'It’s kind of saving them a job isn’t it?’ The consumption work of household recycling

Wheeler, Kathryn and Glucksmann, Miriam (2015). 'It’s kind of saving them a job isn’t it?’ The consumption work of household recycling. Sociological Review, 63(3) pp. 551–569.

DOI: https://doi.org/10.1111/1467-954X.12199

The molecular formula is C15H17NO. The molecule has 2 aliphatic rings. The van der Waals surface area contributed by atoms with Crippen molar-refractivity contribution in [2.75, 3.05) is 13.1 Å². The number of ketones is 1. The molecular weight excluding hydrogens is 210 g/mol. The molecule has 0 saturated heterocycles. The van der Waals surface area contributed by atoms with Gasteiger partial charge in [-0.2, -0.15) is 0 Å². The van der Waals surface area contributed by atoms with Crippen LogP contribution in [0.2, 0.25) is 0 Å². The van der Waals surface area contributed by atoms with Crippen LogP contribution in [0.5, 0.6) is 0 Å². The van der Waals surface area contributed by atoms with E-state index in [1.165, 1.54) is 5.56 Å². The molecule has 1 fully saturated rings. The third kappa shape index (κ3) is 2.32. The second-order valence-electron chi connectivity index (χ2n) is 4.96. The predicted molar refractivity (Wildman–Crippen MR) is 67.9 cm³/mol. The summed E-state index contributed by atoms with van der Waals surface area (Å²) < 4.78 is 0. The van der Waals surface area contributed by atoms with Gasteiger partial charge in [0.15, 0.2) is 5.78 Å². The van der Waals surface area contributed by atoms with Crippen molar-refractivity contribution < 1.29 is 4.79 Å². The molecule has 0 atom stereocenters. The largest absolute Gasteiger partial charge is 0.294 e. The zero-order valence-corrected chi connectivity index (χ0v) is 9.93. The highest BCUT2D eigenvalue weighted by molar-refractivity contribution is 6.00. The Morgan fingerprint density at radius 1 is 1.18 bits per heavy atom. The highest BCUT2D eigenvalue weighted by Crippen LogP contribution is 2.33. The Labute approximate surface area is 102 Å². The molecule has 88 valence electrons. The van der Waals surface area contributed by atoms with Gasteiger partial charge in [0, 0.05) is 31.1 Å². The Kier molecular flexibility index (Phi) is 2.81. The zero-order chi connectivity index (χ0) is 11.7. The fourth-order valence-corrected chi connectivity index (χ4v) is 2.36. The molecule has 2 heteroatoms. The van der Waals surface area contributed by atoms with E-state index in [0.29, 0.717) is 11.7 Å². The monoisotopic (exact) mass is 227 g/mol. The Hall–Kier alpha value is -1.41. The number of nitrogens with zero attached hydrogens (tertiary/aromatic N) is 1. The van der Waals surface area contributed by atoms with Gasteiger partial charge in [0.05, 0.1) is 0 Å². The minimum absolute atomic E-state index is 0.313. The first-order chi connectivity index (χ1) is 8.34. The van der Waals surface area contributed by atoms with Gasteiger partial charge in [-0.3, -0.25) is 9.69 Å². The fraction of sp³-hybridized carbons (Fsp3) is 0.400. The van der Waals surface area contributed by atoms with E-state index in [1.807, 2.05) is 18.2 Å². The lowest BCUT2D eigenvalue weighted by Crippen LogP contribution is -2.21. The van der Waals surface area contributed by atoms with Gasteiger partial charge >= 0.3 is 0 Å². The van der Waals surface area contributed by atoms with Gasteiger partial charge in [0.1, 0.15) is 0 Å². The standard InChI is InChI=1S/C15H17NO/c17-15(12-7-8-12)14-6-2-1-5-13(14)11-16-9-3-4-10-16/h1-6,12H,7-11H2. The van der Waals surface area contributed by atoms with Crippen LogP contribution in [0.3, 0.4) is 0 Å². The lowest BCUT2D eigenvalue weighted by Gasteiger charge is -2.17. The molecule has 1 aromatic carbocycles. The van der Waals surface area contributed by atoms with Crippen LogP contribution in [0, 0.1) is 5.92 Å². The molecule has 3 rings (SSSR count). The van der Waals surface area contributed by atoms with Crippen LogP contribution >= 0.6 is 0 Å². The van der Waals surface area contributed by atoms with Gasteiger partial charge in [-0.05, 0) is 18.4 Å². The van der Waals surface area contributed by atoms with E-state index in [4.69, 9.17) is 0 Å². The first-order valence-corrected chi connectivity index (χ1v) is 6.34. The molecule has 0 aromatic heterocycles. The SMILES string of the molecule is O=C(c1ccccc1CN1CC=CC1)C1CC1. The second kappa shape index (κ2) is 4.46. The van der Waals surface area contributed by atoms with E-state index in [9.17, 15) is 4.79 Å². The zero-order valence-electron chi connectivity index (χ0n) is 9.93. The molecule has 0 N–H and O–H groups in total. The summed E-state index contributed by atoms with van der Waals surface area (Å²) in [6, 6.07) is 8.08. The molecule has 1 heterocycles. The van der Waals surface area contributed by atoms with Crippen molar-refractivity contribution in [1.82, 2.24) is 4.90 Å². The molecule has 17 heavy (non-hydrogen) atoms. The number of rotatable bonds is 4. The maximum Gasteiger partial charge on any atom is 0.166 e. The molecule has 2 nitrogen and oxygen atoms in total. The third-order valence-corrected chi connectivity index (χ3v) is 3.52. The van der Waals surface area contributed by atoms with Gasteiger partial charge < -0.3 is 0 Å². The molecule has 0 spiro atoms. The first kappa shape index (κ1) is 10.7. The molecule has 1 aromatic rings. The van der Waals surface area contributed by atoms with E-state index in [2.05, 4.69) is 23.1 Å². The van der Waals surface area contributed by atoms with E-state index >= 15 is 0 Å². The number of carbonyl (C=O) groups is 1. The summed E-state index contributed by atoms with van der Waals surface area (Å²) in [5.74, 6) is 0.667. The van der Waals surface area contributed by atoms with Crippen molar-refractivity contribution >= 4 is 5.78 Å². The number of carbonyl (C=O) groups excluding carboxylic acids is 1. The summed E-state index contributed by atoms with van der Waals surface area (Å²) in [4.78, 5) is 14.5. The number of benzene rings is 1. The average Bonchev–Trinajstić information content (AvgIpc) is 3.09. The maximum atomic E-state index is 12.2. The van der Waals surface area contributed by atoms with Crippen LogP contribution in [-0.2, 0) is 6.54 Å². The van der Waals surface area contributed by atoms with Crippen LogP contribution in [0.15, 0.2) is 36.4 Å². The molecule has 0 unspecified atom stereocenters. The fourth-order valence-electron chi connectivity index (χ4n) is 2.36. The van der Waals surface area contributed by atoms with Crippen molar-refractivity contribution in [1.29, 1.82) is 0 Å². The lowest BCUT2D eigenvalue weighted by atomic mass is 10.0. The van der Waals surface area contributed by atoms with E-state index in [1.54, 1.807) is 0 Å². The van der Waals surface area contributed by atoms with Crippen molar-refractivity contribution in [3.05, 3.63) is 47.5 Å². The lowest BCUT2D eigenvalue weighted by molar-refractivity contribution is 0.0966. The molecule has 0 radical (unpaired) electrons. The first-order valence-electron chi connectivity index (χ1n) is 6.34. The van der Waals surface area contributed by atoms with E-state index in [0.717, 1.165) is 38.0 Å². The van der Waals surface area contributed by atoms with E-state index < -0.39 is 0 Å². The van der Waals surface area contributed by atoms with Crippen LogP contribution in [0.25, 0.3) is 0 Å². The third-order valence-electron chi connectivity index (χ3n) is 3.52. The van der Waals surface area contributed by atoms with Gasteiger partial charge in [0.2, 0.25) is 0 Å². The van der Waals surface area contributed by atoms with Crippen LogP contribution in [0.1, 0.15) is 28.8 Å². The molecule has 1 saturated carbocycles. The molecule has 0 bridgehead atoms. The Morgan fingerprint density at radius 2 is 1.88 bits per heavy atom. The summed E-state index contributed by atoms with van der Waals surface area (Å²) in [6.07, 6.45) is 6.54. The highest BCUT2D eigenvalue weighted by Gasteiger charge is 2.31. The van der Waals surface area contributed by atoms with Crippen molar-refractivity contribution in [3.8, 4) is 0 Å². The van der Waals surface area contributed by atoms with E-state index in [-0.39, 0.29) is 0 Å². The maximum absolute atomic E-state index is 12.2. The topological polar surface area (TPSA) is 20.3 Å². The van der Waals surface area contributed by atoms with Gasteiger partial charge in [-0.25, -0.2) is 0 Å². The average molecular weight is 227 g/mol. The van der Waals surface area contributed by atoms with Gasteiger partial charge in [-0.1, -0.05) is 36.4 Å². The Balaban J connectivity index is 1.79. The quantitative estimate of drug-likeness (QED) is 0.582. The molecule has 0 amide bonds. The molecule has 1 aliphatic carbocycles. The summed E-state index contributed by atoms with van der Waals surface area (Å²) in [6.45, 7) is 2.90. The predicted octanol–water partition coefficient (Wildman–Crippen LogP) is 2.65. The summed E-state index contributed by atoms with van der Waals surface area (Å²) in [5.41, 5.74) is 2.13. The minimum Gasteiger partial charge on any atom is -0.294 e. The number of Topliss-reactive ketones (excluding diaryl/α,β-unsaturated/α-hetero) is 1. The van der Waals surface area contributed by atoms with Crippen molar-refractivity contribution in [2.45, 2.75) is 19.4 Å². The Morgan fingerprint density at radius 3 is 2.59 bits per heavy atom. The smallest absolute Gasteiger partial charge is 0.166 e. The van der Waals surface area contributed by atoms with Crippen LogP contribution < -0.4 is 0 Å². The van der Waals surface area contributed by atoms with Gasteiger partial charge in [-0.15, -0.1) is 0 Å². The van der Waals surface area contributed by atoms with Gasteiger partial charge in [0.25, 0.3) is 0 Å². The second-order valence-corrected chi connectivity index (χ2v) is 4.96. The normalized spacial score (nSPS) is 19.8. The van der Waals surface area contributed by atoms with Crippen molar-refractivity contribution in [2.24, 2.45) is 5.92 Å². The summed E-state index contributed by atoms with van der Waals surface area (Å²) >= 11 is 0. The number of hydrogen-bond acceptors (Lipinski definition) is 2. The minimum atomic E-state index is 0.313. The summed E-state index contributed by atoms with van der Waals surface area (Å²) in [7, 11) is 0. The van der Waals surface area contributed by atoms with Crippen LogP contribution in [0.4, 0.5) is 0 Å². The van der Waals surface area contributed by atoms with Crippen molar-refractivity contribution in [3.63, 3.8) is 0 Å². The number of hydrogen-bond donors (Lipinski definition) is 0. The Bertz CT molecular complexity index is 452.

Consumers play an integral role in societal divisions of labour. Rather than simply consume, they frequently perform labour. Incorporating consumers into the division of labour poses a challenge to this foundational and enduring concept, given its traditional focus on the technical division of tasks/skills within a labour process. Yet, insofar as completion of a circuit of production, distribution, exchange and consumption is predicated on consumers undertaking work in order to/after they consume, analysis of the division of labour would be incomplete without their inclusion. This paper uses the case of household recycling to demonstrate the importance of ‘consumption work’ for the organisation of the waste management industry in England. By sorting their waste, consumers initiate a new economic process, providing feedstock (such as metals, plastics and paper) which in turn creates jobs/profits within the recycling, processing and manufacturing industries. Consumers also reconfigure public and private sector responsibilities when they sort their recyclable materials from general household waste, revealing the interdependency of consumption work with labour conducted under different socio-economic relations and across differing socio-economic domains. This paper makes the case for a renewed conception of division of labour to account for transformations and interconnections between work of different forms within contemporary society.

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